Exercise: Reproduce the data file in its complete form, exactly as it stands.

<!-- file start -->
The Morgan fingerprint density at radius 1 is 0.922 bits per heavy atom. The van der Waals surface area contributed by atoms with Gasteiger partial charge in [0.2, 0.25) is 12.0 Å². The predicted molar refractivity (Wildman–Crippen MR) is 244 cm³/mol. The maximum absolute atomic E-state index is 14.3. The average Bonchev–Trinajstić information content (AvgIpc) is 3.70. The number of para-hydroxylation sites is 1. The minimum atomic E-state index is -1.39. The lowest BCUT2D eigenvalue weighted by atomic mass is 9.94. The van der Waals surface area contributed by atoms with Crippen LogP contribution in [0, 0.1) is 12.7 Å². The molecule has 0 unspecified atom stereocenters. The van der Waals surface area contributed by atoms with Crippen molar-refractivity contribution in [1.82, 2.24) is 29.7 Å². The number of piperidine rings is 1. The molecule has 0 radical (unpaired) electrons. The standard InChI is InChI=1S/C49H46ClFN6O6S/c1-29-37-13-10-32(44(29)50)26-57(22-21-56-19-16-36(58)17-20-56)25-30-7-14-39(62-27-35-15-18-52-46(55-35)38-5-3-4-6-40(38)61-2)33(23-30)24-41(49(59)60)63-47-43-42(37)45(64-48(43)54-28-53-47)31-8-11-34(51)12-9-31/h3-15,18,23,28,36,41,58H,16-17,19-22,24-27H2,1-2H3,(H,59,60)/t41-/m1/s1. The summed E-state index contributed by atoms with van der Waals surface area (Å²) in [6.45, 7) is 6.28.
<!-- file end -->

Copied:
The Morgan fingerprint density at radius 1 is 0.922 bits per heavy atom. The van der Waals surface area contributed by atoms with Gasteiger partial charge in [0.2, 0.25) is 12.0 Å². The predicted molar refractivity (Wildman–Crippen MR) is 244 cm³/mol. The maximum absolute atomic E-state index is 14.3. The average Bonchev–Trinajstić information content (AvgIpc) is 3.70. The number of para-hydroxylation sites is 1. The minimum atomic E-state index is -1.39. The lowest BCUT2D eigenvalue weighted by atomic mass is 9.94. The van der Waals surface area contributed by atoms with Crippen LogP contribution in [0, 0.1) is 12.7 Å². The molecule has 0 unspecified atom stereocenters. The van der Waals surface area contributed by atoms with Crippen molar-refractivity contribution in [1.82, 2.24) is 29.7 Å². The number of piperidine rings is 1. The molecule has 0 radical (unpaired) electrons. The standard InChI is InChI=1S/C49H46ClFN6O6S/c1-29-37-13-10-32(44(29)50)26-57(22-21-56-19-16-36(58)17-20-56)25-30-7-14-39(62-27-35-15-18-52-46(55-35)38-5-3-4-6-40(38)61-2)33(23-30)24-41(49(59)60)63-47-43-42(37)45(64-48(43)54-28-53-47)31-8-11-34(51)12-9-31/h3-15,18,23,28,36,41,58H,16-17,19-22,24-27H2,1-2H3,(H,59,60)/t41-/m1/s1. The summed E-state index contributed by atoms with van der Waals surface area (Å²) in [6.45, 7) is 6.28.